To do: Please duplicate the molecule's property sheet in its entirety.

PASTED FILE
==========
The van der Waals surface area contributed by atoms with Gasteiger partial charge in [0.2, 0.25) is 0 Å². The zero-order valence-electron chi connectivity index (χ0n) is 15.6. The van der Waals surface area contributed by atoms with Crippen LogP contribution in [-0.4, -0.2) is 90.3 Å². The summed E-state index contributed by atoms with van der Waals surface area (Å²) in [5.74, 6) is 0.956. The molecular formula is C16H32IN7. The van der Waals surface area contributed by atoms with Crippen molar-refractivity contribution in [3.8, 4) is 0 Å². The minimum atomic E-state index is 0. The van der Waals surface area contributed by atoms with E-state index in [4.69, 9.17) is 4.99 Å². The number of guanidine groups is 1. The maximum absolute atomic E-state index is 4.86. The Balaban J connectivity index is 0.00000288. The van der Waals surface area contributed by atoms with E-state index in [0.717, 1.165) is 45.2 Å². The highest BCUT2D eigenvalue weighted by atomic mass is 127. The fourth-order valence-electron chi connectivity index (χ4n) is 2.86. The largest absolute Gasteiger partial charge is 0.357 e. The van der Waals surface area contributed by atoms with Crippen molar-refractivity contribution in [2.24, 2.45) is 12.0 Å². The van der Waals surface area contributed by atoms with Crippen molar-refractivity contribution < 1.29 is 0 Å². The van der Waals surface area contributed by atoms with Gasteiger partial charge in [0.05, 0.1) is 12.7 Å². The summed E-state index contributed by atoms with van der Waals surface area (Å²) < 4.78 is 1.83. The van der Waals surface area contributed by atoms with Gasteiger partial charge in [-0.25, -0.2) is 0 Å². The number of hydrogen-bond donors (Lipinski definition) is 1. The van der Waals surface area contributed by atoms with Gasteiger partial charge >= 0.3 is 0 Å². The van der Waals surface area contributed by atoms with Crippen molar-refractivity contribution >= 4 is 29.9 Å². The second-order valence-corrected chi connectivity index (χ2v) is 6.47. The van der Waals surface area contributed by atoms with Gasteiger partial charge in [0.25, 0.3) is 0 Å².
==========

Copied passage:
The van der Waals surface area contributed by atoms with Gasteiger partial charge in [0.2, 0.25) is 0 Å². The zero-order valence-electron chi connectivity index (χ0n) is 15.6. The van der Waals surface area contributed by atoms with Crippen LogP contribution in [-0.4, -0.2) is 90.3 Å². The summed E-state index contributed by atoms with van der Waals surface area (Å²) in [5.74, 6) is 0.956. The molecular formula is C16H32IN7. The van der Waals surface area contributed by atoms with Crippen molar-refractivity contribution in [3.8, 4) is 0 Å². The minimum atomic E-state index is 0. The van der Waals surface area contributed by atoms with E-state index in [4.69, 9.17) is 4.99 Å². The number of guanidine groups is 1. The maximum absolute atomic E-state index is 4.86. The Balaban J connectivity index is 0.00000288. The van der Waals surface area contributed by atoms with E-state index in [0.717, 1.165) is 45.2 Å². The highest BCUT2D eigenvalue weighted by atomic mass is 127. The fourth-order valence-electron chi connectivity index (χ4n) is 2.86. The largest absolute Gasteiger partial charge is 0.357 e. The van der Waals surface area contributed by atoms with Crippen molar-refractivity contribution in [2.24, 2.45) is 12.0 Å². The van der Waals surface area contributed by atoms with Crippen molar-refractivity contribution < 1.29 is 0 Å². The van der Waals surface area contributed by atoms with Gasteiger partial charge in [0.05, 0.1) is 12.7 Å². The summed E-state index contributed by atoms with van der Waals surface area (Å²) < 4.78 is 1.83. The van der Waals surface area contributed by atoms with Gasteiger partial charge in [-0.25, -0.2) is 0 Å². The number of hydrogen-bond donors (Lipinski definition) is 1. The van der Waals surface area contributed by atoms with Gasteiger partial charge >= 0.3 is 0 Å². The van der Waals surface area contributed by atoms with Crippen molar-refractivity contribution >= 4 is 29.9 Å². The second-order valence-corrected chi connectivity index (χ2v) is 6.47. The van der Waals surface area contributed by atoms with Gasteiger partial charge in [0.25, 0.3) is 0 Å².